Sunday, March 29, 2009

~Transportation Department’s new chief engineer makes her home on the Hill

By Joshua Gray

As the newly appointed chief engineer for the D.C. Department of Transportation, Kathleen Penney has risen to the ranks of those who need insulation from the press. A public-relations minder hovers on the sidelines throughout our exchange, held in the blandly efficient Reeves Municipal Center on U Street NW.
In spite of the public-relations veil, Penney is largely unaffected, casual and candid — as much a long-time Hill resident and parent of two school-age children as an upper-echelon government functionary.
From her new post, Penney is well positioned to preside over major projects that could spell real change to D.C.’s roads. She cited the planned renovation of the 11th Street bridges — a key element in the District’s Near Southeast waterfront development scheme — as the front-and-center issue confronting her office. But these dry facts of city planning could be part of anyone’s curriculum vitae. It’s Penney’s back story that sets her apart.
Kathleen and Tim Penney arrived in the District in 1998 by way of California, Colorado and other points west. As employees of the Federal Highway Administration, they’d moved often, and Kathleen, a Vermont native, was glad to get back to theEast Coast.They bought a house on the Hill and then another in near Southeast when they outgrew the first. They had two kids and put them in local schools. And they became part of a neighborhood in a way that they never had before.
“The thing that’s different about the Hill, more than any place else we’ve ever lived, is the people,” says Penney. “They’re really interested in the community. The Hill has people that are committed to maybe a bigger calling.”
As a parent on the Hill, Penney touches a lot of the usual school-age bases — she’s a soccer mom and hovers on the sidelines of girls basketball. Though she hasn’t been a serious runner in years, she and her kids still do the 3K in The Capitol Hill Classic every year. And cyclists have reason to be optimistic about D.C.’s transportation plans — Penney bikes to work every day, year-round, rain or shine.
“It’s the only way to get around the Hill,” she laughs.
Serving as Transportation Department’s deputy chief engineer since 2004, Penney participated in a number of pivotal projects. Her grace under pressure was tested close to home when fire devastated Eastern Market last April. Penney’s efforts were key in the construction of the temporary hall and other facilities for long-established merchants and vendors.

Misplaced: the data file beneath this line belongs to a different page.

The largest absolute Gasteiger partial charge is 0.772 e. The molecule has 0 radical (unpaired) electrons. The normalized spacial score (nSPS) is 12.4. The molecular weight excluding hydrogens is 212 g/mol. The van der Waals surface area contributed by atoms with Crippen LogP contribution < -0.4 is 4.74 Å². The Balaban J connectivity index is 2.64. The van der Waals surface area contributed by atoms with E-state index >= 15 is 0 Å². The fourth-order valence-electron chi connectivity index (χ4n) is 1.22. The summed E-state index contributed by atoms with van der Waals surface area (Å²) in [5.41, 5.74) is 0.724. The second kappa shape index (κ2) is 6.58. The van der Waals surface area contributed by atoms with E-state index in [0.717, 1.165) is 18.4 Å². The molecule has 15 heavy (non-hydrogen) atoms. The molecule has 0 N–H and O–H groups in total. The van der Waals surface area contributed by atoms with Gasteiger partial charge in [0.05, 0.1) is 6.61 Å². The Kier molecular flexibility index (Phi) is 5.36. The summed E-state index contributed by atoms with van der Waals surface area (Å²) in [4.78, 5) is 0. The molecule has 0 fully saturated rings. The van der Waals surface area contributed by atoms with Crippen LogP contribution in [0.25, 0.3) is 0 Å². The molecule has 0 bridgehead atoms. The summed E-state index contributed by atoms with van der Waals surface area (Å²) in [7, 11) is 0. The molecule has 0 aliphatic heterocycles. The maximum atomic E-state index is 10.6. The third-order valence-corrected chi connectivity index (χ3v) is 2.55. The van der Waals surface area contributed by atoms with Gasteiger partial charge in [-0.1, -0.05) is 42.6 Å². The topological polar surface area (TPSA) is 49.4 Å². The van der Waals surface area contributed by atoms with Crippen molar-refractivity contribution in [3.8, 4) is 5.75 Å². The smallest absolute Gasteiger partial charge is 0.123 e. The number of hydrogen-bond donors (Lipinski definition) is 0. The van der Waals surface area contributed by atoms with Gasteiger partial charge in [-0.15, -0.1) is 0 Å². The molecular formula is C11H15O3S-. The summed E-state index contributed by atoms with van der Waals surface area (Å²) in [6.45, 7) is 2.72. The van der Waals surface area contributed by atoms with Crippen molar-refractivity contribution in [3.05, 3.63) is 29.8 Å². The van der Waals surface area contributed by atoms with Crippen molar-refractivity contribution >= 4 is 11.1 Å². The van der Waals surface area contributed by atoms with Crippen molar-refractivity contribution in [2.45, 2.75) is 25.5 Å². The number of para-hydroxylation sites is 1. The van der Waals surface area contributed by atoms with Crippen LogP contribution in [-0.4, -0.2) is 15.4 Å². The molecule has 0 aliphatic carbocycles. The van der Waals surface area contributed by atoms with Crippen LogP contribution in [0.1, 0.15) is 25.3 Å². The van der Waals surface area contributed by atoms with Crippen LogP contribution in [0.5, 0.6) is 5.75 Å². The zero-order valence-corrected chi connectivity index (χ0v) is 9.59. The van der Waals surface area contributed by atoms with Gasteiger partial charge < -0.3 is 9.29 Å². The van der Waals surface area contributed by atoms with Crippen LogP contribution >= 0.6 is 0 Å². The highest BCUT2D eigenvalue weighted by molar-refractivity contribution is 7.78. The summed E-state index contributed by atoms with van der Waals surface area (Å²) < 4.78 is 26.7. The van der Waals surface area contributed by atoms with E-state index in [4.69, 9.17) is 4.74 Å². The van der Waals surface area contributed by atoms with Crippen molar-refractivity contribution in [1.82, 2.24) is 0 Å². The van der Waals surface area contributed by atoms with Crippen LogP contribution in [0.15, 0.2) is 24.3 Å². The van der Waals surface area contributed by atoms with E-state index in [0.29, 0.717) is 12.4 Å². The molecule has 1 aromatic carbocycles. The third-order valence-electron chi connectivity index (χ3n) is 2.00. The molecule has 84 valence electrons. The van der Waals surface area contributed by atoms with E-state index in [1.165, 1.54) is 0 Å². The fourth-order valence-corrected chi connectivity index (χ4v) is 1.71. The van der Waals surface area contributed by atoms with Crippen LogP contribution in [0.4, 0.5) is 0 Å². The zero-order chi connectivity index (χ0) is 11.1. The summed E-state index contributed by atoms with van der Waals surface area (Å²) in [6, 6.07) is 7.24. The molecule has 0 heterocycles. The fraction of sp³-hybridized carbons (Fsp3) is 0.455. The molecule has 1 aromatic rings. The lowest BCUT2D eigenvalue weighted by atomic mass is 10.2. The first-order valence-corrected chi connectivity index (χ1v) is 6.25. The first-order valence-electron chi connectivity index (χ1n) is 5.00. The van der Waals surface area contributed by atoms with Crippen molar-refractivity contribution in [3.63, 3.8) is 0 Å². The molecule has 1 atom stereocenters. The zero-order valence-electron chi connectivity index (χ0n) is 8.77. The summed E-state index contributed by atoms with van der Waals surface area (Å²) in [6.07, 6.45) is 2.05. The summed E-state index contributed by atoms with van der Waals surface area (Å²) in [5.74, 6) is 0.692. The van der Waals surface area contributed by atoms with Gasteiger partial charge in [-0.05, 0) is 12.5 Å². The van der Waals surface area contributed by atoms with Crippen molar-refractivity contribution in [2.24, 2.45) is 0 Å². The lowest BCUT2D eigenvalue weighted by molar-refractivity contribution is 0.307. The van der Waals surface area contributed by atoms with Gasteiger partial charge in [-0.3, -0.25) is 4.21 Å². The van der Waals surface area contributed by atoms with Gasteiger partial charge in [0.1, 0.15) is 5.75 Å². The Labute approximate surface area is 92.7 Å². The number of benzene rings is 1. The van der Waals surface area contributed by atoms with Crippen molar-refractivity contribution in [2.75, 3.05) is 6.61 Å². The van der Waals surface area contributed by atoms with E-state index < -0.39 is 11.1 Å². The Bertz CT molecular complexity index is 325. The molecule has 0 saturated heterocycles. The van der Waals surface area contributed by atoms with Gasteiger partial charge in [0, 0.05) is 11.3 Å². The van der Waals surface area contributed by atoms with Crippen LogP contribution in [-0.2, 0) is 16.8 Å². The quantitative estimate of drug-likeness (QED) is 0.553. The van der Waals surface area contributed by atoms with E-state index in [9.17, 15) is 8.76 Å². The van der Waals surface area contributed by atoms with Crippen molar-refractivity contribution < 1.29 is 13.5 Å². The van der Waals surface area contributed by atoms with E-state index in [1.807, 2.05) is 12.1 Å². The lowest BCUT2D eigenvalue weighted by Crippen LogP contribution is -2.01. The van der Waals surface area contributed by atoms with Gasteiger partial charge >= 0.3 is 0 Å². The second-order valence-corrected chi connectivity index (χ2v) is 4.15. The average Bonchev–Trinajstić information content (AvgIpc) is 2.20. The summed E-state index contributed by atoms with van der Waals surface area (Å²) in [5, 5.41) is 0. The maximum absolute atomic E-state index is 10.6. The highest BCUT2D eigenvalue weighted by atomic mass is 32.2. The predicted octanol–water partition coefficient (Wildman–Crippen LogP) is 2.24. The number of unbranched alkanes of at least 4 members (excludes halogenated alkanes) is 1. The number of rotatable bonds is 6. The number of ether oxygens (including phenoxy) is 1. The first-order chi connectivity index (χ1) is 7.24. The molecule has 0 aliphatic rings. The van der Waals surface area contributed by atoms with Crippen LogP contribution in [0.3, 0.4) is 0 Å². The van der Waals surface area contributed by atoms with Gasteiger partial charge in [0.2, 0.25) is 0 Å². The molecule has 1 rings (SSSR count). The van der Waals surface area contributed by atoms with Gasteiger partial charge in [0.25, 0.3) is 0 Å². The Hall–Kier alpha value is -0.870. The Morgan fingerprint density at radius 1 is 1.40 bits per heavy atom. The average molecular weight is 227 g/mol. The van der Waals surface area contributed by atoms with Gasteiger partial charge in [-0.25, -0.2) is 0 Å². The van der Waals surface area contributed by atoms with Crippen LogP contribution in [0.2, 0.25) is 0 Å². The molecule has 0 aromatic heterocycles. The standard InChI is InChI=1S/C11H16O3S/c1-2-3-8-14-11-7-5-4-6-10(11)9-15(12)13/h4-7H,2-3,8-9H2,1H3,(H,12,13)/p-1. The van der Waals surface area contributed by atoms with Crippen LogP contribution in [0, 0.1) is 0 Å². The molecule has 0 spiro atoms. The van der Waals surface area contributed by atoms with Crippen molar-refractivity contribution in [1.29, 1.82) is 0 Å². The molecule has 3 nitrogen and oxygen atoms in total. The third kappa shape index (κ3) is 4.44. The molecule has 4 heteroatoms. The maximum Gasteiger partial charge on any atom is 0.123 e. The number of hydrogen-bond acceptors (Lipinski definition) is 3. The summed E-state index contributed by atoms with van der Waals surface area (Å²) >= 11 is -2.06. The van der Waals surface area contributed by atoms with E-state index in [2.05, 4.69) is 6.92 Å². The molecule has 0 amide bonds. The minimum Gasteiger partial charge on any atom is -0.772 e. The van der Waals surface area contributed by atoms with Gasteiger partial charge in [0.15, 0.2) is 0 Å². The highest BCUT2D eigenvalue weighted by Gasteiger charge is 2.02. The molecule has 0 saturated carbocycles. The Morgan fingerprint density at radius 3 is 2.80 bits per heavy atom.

“There was so much work to be done so quickly, the city administrator and the mayor wanted … to get going full speed,” she said.
Also close to home is the 11th Street Bridge project, and Penney’s excitement about it is obvious.
“I’m a civil engineer by training,” she says. “My interest from the beginning was in bridges. I really came to DDOT to pursue my dream of doing major bridges. It’s been a tremendous challenge. It’s also been just a blast.”
In this unguarded declaration, Penney gives assurance that the Transportation Department’s engineering reins are in good hands. A disinterested policy wonk could never talk about “a dream of doing major bridges.”
Only a real, live, transportation-obsessed engineering geek could say that in all seriousness.

Saturday, March 21, 2009

~10 Tips for Renters Looking For A Place On Capitol Hill

These are 10 good tips for any one looking to rent an apartment on Capitol Hill:
  1. Not everyone can live on top of Eastern Market or Barracks Row, so remember that if you can walk to those areas in 15 minutes it's okay.
  2. If you are looking for a one bedroom at $900-$1000 a month with utilities included, it doesn't exist.
  3. Seek help from an agent at Long & Foster Capitol Hill office.
  4. Walk around the neighborhood, to get an idea of where you don't want to live.
  5. Don't exclude areas, just because they are in the NE part of Capitol Hill.
  6. If you need to have someone co-sign, let the agent know that up front.
  7. Ask the agent if they have a property they may be willing to rent.